What Competition Really Looks Like 

Key Point: People that lose their way “turtle,” and like to pretend and/or protect. They become fear-driven folks with a scarcity mentality. They pretend that things will eventually go back to the way things were in the “good old days,” and are dupes for every snake oil huckster that promises the “turn back the clock” lie. They also look for ways to try and protect their turf by most often crying out to the government to do something; create a regulatory fence to preserve their dwindling resources. In the meantime, what is happening around them is disruptive and rapidly advancing competition. At the macro-level, let’s take a look at what China’s market is like now, particularly in the entrepreneur sector. The following is borrowed from co-founder of Singularity University, Peter Diamandis’ blog

“9-9-6: Work Ethic

While I love the Silicon Valley work ethic, what I found in China was unparalleled.

The mantra is 9-9-6… Or 9-12-6…

Meaning, entrepreneurs are working 9 a.m. to 9 p.m. (or midnight), six days per week.

Seriously, no joke.

Another important difference I found was the more militaristic, “all-powerful CEO” in China’s startups. 

While in the U.S., a CEO may “guide” or “influence” his team, in China, what the CEO says is gospel. No discussion.

And when a CEO makes a decision, the company takes it and runs.

Chinese Innovation on the Rise:

While a decade ago, it might have been true that China was a copycat ecosystem, today that assumption is 100 percent wrong.

Chinese companies are innovating at a faster pace than I could have imagined, and it’s this innovation that has maintained a 9.71percent GDP annual growth rate.

One factor that is driving a vibrant entrepreneurial engine is the massive availability of capital. 

Because the Chinese government has imposed very strict restrictions on the outflow of capital, the wealthy in China are investing more and more cash into Chinese entrepreneurs, driving a frenzied ecosystem and driving up valuations.

‘The typical Series A there ranges from $15 million to $100 million. 

China has also committed to becoming a world leader in Artificial Intelligence. Just this past week, it laid out its development plan to achieve this by 2030, aiming to surpass its rivals technologically and build a domestic industry worth almost $150 billion.

Amazing Startups:

My host (and friend) for my recent visit to Beijing, Dr. Kai-Fu Lee, the head of SInnovation (a $1.2B venture fund). Kai-Fu, a former Apple and Microsoft exec, was also the founding president of Google China.

Kai-Fu has an amazing record in investing in, and creating, a new generation of Chinese Unicorns (and pre-corns). He was kind enough to introduce me to three of these amazing companies: UISEE, VIPKid, and Face++.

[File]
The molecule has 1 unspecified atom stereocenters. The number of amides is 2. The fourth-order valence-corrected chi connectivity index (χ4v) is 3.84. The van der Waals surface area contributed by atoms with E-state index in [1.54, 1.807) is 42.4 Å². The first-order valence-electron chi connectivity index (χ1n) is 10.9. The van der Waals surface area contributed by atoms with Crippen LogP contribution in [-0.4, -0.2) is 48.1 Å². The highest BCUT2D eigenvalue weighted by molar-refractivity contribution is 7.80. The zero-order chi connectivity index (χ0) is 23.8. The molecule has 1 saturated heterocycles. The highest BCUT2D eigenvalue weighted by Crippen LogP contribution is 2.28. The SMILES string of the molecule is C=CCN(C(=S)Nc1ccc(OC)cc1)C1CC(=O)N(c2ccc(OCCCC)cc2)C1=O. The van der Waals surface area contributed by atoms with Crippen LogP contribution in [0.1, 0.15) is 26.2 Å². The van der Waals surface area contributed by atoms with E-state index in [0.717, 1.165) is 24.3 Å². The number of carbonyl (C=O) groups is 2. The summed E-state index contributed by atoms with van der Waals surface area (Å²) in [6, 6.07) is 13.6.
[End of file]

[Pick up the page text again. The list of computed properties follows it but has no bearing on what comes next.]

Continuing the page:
UISEE takes a different approach on the self-driving car. Instead of aiming for public roads, UISEE has built autonomous driving vehicles for campuses, communities, parking structures, and more. This isn’t just a concept — their vehicles are operating and generating revenue.

VIPKid is massive and experiencing exponential growth… This startup has achieved $500 million in annual revenues in just two years! What do they do? They pair up, talented, underpaid American schoolteachers with foreign (mostly Chinese) students who want to learn English. But they do it with an amazing, easy interface. Last month they received over 80,000 applications to become teachers.

Face++ has built a revolutionary machine learning facial recognition system. Their software can recognize your face from live video better than any other software in the world. They have ranked No. 1 in almost every metric and competition. Already working with companies and the government, their ultimate goal is not just facial recognition, but to model the entire human brain.

These are just a few of the companies I came across that represent the radical innovation coming out of China.

My message to American entrepreneurs is don’t underestimate China as competition, or as an important future marketplace.

While most American entrepreneurs focus on the United States and ignore China, the opposite is not true… Chinese entrepreneurs are focused on China in the near term and America in the mid term.”

Character Moves:

  1. Be aware of what’s happening at the edges of your personal and business boundaries. If you become too introspective or local, erosion may cause you to become weakened and defensive. Be a curious pioneer, relentlessly seeking abundant opportunity. As Diamandis points out regarding China; “an opportunity to ‘co-Innovate’ is important. Either develop a joint-product for China with a Chinese partner, or to partner with a local giant to bring your product/service to this massive and growing market.”
  2. “China is going from ‘deceptive’ to ‘disruptive.’” Who at a micro or macro level is doing this to you personally and in business? If you do not actively use your mental and literal passport, you’re going to be replaced. It’s just a matter of when. Why? You are blind; so “pretend and protect” rapidly becomes like buying a lottery ticket to get rich; a hopeless strategy of hope. 

China-like in the Triangle,

Lorne 

One Millennial View: Oh great, we thought so-and-so over in accounting had a target on us, and turns out it’s a whole country of more than one billion people. Really though, I guess as Millennials, it’s just a great reminder to stay sharp, refrain from being complacent, and try to remain on the frontline of trendsetting.

– Garrett

Edited and published by Garrett Rubis

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